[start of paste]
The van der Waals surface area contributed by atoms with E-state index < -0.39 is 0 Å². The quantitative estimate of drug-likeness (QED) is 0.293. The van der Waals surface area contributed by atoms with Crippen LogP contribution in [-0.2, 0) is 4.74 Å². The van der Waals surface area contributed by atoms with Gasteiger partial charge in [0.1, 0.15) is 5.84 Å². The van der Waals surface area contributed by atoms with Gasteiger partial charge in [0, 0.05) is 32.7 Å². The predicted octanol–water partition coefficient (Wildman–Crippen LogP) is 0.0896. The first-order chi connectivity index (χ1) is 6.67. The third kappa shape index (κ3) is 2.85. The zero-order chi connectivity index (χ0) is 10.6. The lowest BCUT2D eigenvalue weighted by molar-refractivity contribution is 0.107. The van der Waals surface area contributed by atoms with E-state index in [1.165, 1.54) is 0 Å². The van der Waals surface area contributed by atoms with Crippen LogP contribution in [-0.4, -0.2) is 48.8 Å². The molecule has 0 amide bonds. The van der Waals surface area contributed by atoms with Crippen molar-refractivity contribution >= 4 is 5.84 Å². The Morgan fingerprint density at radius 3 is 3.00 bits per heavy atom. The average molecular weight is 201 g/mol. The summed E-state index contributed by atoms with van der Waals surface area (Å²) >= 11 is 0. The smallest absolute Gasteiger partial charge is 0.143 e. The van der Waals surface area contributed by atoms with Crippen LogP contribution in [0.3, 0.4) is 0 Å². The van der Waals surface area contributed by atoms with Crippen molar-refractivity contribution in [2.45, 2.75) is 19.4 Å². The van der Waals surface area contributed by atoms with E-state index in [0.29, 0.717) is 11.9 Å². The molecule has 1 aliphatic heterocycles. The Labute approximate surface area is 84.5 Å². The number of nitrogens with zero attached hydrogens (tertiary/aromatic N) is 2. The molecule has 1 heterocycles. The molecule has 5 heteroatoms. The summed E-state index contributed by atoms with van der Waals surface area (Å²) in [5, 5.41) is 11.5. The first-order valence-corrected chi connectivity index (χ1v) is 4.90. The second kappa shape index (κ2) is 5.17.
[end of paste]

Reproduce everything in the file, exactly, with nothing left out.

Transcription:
The van der Waals surface area contributed by atoms with E-state index < -0.39 is 0 Å². The quantitative estimate of drug-likeness (QED) is 0.293. The van der Waals surface area contributed by atoms with Crippen LogP contribution in [-0.2, 0) is 4.74 Å². The van der Waals surface area contributed by atoms with Gasteiger partial charge in [0.1, 0.15) is 5.84 Å². The van der Waals surface area contributed by atoms with Gasteiger partial charge in [0, 0.05) is 32.7 Å². The predicted octanol–water partition coefficient (Wildman–Crippen LogP) is 0.0896. The first-order chi connectivity index (χ1) is 6.67. The third kappa shape index (κ3) is 2.85. The zero-order chi connectivity index (χ0) is 10.6. The lowest BCUT2D eigenvalue weighted by molar-refractivity contribution is 0.107. The van der Waals surface area contributed by atoms with E-state index in [1.165, 1.54) is 0 Å². The van der Waals surface area contributed by atoms with Crippen LogP contribution in [-0.4, -0.2) is 48.8 Å². The molecule has 0 amide bonds. The van der Waals surface area contributed by atoms with Crippen molar-refractivity contribution >= 4 is 5.84 Å². The Morgan fingerprint density at radius 3 is 3.00 bits per heavy atom. The average molecular weight is 201 g/mol. The summed E-state index contributed by atoms with van der Waals surface area (Å²) >= 11 is 0. The smallest absolute Gasteiger partial charge is 0.143 e. The van der Waals surface area contributed by atoms with Crippen LogP contribution in [0.3, 0.4) is 0 Å². The van der Waals surface area contributed by atoms with Crippen molar-refractivity contribution in [2.45, 2.75) is 19.4 Å². The van der Waals surface area contributed by atoms with E-state index in [0.29, 0.717) is 11.9 Å². The molecule has 1 aliphatic heterocycles. The Labute approximate surface area is 84.5 Å². The number of nitrogens with zero attached hydrogens (tertiary/aromatic N) is 2. The molecule has 1 heterocycles. The molecule has 5 heteroatoms. The summed E-state index contributed by atoms with van der Waals surface area (Å²) in [5, 5.41) is 11.5. The first-order valence-corrected chi connectivity index (χ1v) is 4.90. The second kappa shape index (κ2) is 5.17.